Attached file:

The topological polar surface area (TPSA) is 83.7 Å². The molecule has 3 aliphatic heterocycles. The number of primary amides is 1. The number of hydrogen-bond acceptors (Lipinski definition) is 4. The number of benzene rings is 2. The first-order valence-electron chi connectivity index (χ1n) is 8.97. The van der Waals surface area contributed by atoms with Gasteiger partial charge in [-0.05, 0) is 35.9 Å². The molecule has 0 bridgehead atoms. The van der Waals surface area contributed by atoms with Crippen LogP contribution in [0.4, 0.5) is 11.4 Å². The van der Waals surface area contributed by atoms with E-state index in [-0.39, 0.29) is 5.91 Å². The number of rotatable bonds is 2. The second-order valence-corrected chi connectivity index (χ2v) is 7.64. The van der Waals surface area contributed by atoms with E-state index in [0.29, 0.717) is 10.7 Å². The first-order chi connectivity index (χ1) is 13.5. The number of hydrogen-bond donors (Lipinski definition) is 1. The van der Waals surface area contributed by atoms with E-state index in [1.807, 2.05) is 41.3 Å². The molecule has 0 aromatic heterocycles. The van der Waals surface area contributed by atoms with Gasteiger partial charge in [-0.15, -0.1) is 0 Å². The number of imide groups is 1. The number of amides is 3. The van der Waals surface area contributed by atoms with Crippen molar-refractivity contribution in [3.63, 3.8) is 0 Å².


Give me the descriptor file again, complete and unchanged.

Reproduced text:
The topological polar surface area (TPSA) is 83.7 Å². The molecule has 3 aliphatic heterocycles. The number of primary amides is 1. The number of hydrogen-bond acceptors (Lipinski definition) is 4. The number of benzene rings is 2. The first-order valence-electron chi connectivity index (χ1n) is 8.97. The van der Waals surface area contributed by atoms with Gasteiger partial charge in [-0.05, 0) is 35.9 Å². The molecule has 0 bridgehead atoms. The van der Waals surface area contributed by atoms with Crippen LogP contribution in [0.4, 0.5) is 11.4 Å². The van der Waals surface area contributed by atoms with E-state index in [-0.39, 0.29) is 5.91 Å². The number of rotatable bonds is 2. The second-order valence-corrected chi connectivity index (χ2v) is 7.64. The van der Waals surface area contributed by atoms with E-state index in [0.29, 0.717) is 10.7 Å². The first-order chi connectivity index (χ1) is 13.5. The number of hydrogen-bond donors (Lipinski definition) is 1. The van der Waals surface area contributed by atoms with E-state index in [1.807, 2.05) is 41.3 Å². The molecule has 0 aromatic heterocycles. The van der Waals surface area contributed by atoms with Gasteiger partial charge in [-0.15, -0.1) is 0 Å². The number of imide groups is 1. The number of amides is 3. The van der Waals surface area contributed by atoms with Crippen molar-refractivity contribution in [3.63, 3.8) is 0 Å².